How to find your way through the immigration debate

GREEN CARLS BAY, Fla.

— When the news broke that the House and Senate had reached an agreement on a bipartisan immigration bill that would legalize nearly 11 million people living in the U.S. illegally, the Senate majority leader, Chuck Schumer, quickly issued a statement announcing that “it is time to end the shameful partisan gridlock in Washington.”

The agreement, the most sweeping and far-reaching legislation ever passed by Congress, would legalize as many as 11 million undocumented immigrants living in this country, allowing the government to send them back to their home countries, to be reunited with their families and communities, and to pursue employment and education opportunities.

The measure is also expected to help bring thousands of refugees into the country, which could prove to be a boon for many families and provide a boost to the economy.

Democrats say it will help address the crisis that has gripped the country for years.

“The president has been talking about a path to citizenship for over a year and a half, but there is no plan in place to make it happen,” said Rep. Zoe Lofgren, D-Calif.

“This bill is the most comprehensive immigration reform package ever.

It would end the border wall, give families a path back home and give Americans the certainty they deserve.”

Under the bill, which is expected to be approved by the House by the end of the week, the administration will not be required to take any steps to secure the border before the bill’s passage, which would mean a return to a much more limited process of securing the border, the first step in building a permanent wall.

As a result, immigration advocates say, the bill will not only be the best immigration reform bill ever written, but also one that will serve as a model for other legislation in Congress.

It also offers a major win for Democratic leaders, who have been pushing for years to pass comprehensive immigration legislation.

For decades, Democrats have pushed for a path forward on immigration reform, with little success.

But after years of waiting for President Donald Trump to act, their efforts began to gain momentum, as the White House struggled to find a plan to secure a border and the GOP’s push for a border wall came to fruition.

During the last several years, the bipartisan group of Democratic lawmakers led by Schumer has pushed to secure border security, increase enforcement of immigration laws and pass legislation that would allow some undocumented immigrants to be deported.

That effort culminated in a bipartisan agreement that passed the House in late March.

Republicans, who control both chambers, have so far rejected that deal.

Last year, the House passed an immigration overhaul package that included $1.7 trillion for border security and enforcement.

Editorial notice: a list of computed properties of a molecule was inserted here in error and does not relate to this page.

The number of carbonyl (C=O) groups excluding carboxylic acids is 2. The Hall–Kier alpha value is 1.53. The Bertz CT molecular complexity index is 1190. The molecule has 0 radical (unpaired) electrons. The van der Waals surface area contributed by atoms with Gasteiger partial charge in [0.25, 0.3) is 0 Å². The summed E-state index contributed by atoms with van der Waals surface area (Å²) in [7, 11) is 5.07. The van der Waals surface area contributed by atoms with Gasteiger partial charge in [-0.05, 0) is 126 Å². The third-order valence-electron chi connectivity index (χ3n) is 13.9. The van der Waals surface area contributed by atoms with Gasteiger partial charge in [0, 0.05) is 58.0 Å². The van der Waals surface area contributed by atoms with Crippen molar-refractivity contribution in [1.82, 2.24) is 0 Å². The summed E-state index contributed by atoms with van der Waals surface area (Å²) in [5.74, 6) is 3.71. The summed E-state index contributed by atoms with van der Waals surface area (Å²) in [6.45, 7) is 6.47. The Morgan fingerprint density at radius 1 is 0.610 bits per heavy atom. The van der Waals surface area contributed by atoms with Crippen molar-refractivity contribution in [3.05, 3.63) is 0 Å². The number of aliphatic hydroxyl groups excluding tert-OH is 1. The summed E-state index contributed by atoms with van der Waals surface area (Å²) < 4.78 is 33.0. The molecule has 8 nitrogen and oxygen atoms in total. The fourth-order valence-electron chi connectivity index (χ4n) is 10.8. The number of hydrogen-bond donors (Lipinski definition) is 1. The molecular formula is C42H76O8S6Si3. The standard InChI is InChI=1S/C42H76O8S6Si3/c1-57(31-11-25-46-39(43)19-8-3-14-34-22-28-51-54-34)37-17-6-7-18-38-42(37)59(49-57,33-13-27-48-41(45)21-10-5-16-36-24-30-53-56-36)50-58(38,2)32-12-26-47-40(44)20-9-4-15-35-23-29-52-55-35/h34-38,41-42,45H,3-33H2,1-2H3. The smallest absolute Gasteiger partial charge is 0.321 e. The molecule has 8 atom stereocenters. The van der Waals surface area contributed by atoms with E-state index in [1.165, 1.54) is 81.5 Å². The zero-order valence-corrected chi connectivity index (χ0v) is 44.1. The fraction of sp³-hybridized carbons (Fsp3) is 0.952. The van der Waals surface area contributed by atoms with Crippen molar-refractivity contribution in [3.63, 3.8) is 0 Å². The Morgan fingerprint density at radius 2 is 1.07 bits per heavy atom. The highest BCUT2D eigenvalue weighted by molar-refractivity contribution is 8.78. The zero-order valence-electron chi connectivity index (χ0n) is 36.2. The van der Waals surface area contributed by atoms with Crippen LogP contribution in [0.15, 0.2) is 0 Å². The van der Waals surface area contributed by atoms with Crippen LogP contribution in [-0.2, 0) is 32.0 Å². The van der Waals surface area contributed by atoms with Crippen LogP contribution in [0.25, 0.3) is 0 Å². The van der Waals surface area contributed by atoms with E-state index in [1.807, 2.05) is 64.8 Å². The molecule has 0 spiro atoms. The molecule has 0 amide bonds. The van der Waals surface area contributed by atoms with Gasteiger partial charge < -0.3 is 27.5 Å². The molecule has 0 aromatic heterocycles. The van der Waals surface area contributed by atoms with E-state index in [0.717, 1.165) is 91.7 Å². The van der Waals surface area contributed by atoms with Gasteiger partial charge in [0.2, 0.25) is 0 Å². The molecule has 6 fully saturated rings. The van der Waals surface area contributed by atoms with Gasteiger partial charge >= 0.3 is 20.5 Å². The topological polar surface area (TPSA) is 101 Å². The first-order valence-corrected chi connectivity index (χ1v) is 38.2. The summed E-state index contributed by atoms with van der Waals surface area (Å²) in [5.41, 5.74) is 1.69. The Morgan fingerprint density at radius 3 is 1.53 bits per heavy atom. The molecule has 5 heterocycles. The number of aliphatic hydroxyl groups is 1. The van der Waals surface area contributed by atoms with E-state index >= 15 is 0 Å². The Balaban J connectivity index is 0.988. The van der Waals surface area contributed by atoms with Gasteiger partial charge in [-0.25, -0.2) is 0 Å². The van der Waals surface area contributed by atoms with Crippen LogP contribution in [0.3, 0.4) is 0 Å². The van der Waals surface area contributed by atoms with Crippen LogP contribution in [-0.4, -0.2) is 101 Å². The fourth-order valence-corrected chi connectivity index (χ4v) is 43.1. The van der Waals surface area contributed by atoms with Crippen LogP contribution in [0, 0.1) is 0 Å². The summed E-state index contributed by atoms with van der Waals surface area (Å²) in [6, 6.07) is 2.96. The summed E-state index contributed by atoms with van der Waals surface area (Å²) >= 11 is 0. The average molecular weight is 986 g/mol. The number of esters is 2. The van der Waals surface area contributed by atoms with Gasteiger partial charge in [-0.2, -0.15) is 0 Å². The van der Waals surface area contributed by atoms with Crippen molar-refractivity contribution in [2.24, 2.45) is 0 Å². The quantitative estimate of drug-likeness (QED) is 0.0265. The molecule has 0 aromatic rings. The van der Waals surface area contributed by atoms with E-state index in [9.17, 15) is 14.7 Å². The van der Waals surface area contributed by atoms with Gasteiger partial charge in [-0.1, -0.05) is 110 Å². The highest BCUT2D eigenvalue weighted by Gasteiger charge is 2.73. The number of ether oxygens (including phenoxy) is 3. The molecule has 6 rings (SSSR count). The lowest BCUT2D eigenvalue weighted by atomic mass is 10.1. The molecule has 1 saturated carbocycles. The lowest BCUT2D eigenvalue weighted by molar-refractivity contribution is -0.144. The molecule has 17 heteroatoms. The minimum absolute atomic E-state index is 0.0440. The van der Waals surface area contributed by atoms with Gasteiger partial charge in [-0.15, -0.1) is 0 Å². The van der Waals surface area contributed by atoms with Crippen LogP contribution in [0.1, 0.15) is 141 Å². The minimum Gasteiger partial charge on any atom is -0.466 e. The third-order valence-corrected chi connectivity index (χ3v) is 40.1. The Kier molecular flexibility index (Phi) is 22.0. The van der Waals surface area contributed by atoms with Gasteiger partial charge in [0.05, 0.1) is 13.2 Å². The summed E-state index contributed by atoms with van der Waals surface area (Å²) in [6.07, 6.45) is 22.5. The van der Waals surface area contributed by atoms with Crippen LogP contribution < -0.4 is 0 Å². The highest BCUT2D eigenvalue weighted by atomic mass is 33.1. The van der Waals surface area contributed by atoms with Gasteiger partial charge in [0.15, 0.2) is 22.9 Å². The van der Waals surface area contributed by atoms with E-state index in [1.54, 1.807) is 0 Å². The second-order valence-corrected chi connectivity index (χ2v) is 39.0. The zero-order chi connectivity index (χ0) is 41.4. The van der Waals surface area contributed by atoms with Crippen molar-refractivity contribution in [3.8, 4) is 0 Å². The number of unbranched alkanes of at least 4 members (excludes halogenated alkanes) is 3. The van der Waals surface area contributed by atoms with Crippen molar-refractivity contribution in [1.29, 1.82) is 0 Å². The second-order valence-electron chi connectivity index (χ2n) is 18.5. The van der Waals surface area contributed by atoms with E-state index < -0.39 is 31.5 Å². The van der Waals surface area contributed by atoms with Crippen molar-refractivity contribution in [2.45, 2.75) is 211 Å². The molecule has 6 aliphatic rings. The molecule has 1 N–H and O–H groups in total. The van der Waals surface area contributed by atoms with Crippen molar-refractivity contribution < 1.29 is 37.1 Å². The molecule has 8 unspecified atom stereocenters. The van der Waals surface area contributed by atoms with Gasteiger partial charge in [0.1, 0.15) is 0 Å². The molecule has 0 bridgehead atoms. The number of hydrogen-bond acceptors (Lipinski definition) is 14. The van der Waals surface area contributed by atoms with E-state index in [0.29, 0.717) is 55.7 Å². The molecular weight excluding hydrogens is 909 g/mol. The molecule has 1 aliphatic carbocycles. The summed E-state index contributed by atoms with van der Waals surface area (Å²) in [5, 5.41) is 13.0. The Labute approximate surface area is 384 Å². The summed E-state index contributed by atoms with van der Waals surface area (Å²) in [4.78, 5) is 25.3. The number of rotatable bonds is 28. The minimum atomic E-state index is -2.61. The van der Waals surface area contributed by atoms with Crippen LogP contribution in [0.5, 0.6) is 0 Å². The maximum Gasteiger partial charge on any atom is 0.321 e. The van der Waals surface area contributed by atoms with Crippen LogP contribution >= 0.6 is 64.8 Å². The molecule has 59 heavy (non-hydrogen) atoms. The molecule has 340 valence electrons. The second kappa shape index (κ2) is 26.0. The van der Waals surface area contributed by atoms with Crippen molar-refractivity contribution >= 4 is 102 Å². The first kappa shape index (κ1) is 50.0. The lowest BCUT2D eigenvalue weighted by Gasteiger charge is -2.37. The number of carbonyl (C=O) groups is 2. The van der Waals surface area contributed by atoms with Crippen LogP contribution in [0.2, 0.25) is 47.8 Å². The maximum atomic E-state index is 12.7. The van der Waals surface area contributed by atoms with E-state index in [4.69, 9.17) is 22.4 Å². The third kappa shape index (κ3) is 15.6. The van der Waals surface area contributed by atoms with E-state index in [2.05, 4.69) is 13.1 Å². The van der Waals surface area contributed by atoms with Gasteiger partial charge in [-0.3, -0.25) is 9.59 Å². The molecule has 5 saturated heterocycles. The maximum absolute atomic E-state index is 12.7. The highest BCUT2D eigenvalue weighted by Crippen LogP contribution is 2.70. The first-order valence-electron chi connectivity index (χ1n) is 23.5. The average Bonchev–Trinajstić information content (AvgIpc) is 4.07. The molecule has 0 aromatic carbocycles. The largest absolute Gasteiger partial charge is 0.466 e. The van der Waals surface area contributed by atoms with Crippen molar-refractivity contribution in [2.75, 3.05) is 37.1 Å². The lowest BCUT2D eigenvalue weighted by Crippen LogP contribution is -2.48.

But the Senate approved a bill in early May that was not included in that package, and that was the end.

In addition to border security funding, the legislation includes a pathway to citizenship that includes allowing people who were here illegally as children to apply for a green card and, in some cases, get a green light to return to the U., a move that would be subject to border enforcement.

Currently, people living here illegally are subject to a series of laws, including criminal penalties for illegal entry, which can result in lengthy detention and deportation.

If the House bill becomes law, those who have spent more than five years here illegally would be able to apply to become legal permanent residents.

It also includes provisions to make permanent residency available to those with family ties here and would allow those who entered the country as children, or those who came here on temporary visas, to apply.

Schumer’s office did not immediately respond to a request for comment on whether he supports the bill.

The House bill is also slated to allow employers and universities to hire people without papers.

The Senate bill would require that employers use the same screening process that’s already used for legal immigrants, including an employment verification check, before hiring.

While the House immigration bill passed in March, Democrats were not able to get enough votes to pass a bipartisan bill that was also being pushed by Sen. Chuck Schumer in early March.

The legislation would have been the first of its kind.

After the House vote, Sen. Ben Cardin, D‑Maryland, said he hoped the bill would be passed in the Senate, but he didn’t expect it to happen this year.

“I hope that we can get to a place where this is a bipartisan issue,” Cardin said.

“We should have a path of immigration reform.

I just hope we don’t have a situation where we have to go back to where we started.”

Schumers Schumer and House Minority Leader Nancy Pelosi, D­Maryland., have been working together to craft legislation that could potentially include the pathway to legalization as a condition for border enforcement measures.